Deep copper color; bread yeast, peach on the nose; peach, melon, papaya, savory meat elements on the palate.
Brut; extremely tiny bubbles—an indicator of quality. Good acidity. Unusual blend of malbec and pinot noir delivers unexpected flavor notes for a sparkling wine. While intriguing, this strikes as somewhat disjointed on first sips, and then there are the meat notes on the finish, which put off some palates, but by no means all.
This is a surprise wine. Made using methode champenoise, or “traditional method” where the second fermentation occurs in the bottle; 13% ABV. Alma Negra means “Black Soul” and reflects an early emphasis on the inky blackness of wines made with bonarda grapes. The initial brand name was “Misterio” and the mask on the label was a symbol for a hidden identity or mystery in the bottle. The brand moved beyond that, but still delivers quirky wines that take you out wine comfort zones. Bravo for that.
I face some confusion. By far the most reviewed Alma Negra sparkling is Alma Negra Rosé. This apparently is not that according to the label, although it could be with its copper color. Unless it says “rosé” on the label, I take it to not to be rosé. “Brut nature” means dosage is skipped after disgorgement, making it the driest sparkling possible. There is no sugar liquor or sweet wine added prior to the bottle being corked and aged. There may be the slightest hint of residual sugar, but that is “natural.”
Ernesto Catena, owner of Ernesto Catena Vineyards and the Alma Negra brand, is the eldest son of Nicolás Catena of Catena Zapata. You likely are more familiar with his sister, Dr. Laura Catena, who runs Catena brands (sold in U.S. under the Alamos brand). I have written about this distinguished and talented Argentinian family many times.
The Catena family is really intelligent. Ernesto’s dad, Dr. Nicolás Catena Zapata was a professor of economics at UC-Berkeley. His sister, Dr. Laura Catena became is emergency room physician with degrees from Harvard and Stanford. She still practices medicine in California while heading one of the largest and best-known Argentina wine brands in the world.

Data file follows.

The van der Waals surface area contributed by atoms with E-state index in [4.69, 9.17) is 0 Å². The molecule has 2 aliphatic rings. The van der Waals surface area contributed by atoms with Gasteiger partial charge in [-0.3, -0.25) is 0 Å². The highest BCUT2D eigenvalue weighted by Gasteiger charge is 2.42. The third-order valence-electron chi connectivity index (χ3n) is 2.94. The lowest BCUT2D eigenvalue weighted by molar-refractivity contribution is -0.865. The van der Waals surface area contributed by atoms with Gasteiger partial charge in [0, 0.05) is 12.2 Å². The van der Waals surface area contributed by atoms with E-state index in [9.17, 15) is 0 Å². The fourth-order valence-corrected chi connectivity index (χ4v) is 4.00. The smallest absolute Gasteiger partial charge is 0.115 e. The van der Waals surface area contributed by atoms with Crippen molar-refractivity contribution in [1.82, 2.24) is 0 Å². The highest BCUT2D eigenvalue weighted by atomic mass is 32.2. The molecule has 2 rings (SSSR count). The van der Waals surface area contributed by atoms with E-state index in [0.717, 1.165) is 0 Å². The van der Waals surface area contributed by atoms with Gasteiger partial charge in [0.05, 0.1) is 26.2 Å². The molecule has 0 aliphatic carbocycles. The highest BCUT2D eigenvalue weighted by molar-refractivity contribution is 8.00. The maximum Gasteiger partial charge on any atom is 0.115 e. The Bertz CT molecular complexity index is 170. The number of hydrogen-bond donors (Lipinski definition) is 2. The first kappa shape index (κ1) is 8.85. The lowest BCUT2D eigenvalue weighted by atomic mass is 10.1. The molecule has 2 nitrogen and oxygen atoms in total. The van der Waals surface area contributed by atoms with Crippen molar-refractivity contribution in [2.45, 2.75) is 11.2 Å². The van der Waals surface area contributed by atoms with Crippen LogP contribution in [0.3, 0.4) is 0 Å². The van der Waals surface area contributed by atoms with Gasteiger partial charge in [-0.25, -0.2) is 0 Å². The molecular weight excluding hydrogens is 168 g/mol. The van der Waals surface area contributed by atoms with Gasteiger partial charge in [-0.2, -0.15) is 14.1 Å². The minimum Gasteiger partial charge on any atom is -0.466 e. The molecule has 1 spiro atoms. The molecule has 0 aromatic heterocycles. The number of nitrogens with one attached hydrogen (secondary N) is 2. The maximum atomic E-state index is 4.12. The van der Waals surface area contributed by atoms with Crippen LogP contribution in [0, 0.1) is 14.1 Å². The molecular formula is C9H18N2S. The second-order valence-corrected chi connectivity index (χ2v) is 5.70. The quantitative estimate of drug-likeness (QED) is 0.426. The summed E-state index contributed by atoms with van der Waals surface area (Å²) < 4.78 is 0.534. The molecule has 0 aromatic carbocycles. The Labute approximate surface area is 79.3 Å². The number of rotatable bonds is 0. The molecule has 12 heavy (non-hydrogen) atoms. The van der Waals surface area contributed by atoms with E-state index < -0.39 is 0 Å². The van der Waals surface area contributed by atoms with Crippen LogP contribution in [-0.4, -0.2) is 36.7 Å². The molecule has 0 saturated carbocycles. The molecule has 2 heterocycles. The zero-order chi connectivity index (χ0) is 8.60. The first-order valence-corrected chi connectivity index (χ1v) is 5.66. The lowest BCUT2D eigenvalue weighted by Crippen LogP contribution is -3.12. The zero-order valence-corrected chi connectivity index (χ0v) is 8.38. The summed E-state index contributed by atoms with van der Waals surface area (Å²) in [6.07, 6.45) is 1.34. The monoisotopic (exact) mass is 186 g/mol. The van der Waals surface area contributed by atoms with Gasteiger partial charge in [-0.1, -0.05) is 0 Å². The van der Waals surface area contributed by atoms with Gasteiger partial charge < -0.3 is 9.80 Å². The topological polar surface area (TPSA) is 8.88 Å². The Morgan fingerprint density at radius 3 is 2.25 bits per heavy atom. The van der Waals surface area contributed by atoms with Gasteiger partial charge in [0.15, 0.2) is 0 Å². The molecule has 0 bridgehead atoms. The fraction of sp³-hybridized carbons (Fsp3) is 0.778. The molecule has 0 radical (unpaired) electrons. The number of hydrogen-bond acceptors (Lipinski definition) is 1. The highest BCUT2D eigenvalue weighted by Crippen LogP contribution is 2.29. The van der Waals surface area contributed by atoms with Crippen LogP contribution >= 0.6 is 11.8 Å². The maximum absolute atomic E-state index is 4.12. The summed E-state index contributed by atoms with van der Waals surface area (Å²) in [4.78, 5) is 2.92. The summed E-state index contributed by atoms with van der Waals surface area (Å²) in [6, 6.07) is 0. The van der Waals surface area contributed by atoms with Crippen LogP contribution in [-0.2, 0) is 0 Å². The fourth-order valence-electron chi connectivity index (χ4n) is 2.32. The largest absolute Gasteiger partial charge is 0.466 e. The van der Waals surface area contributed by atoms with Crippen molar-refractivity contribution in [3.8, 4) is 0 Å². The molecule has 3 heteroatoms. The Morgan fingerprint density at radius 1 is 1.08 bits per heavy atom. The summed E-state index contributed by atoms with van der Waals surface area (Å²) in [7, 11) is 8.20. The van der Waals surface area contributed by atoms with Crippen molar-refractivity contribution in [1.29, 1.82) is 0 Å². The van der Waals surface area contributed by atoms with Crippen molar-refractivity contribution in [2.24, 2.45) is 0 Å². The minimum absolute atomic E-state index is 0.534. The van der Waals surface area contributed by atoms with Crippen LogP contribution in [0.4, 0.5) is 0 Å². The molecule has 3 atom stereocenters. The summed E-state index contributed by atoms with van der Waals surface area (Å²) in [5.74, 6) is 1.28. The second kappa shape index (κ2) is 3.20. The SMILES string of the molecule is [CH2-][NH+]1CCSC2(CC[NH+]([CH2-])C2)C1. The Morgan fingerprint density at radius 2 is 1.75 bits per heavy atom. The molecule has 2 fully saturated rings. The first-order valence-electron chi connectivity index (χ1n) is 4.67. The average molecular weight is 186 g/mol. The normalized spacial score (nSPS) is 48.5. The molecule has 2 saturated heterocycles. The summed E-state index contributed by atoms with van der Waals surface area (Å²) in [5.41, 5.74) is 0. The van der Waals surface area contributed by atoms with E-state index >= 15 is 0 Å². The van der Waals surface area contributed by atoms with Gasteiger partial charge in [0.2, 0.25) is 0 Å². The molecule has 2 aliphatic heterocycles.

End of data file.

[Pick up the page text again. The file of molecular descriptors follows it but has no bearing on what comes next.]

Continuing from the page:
Ernesto earned a bachelors degree in computer science and economy, then a master’s degree in design in Milan, then another degree in history in London. He is described as “tireless and avid reader, painter, art collector, horseman, polo player and archer.” He started his own vineyard to reflect his belief there was a niche for: “high quality, a different style from the majority of wines being made at the time, smaller volumes and a strong brand concept.”
Conservation is key element of Ernesto’s vision: “Over the years, Ernesto and his team designed their biodynamic farm and vineyard as a sculpture to be gazed upon from the sky, similar to how the Maya and the Inca designed their cities to be enjoyed by the gods. Their vineyard is surrounded by natural flora and fauna that help them achieve a state of harmony and equilibrium. They pay homage to the Sun in their Rose Garden and to the Moon in their Vine Labyrinth with music and dancing.”
Alma Negra Brut Nature Sparkling Wine, Mendoza NV is provocative wine that challenges your pat assumptions about sparkling. This stuff grows on you. Disjointed and “what the heck?” on the first glass, by the second my palate was clearly warming to the elixir, by the third solidly enthralled. The Catena family snares me again. As with most sparkling wines, this can pair with almost anything you can imagine. Obviously works as an aperitif. $18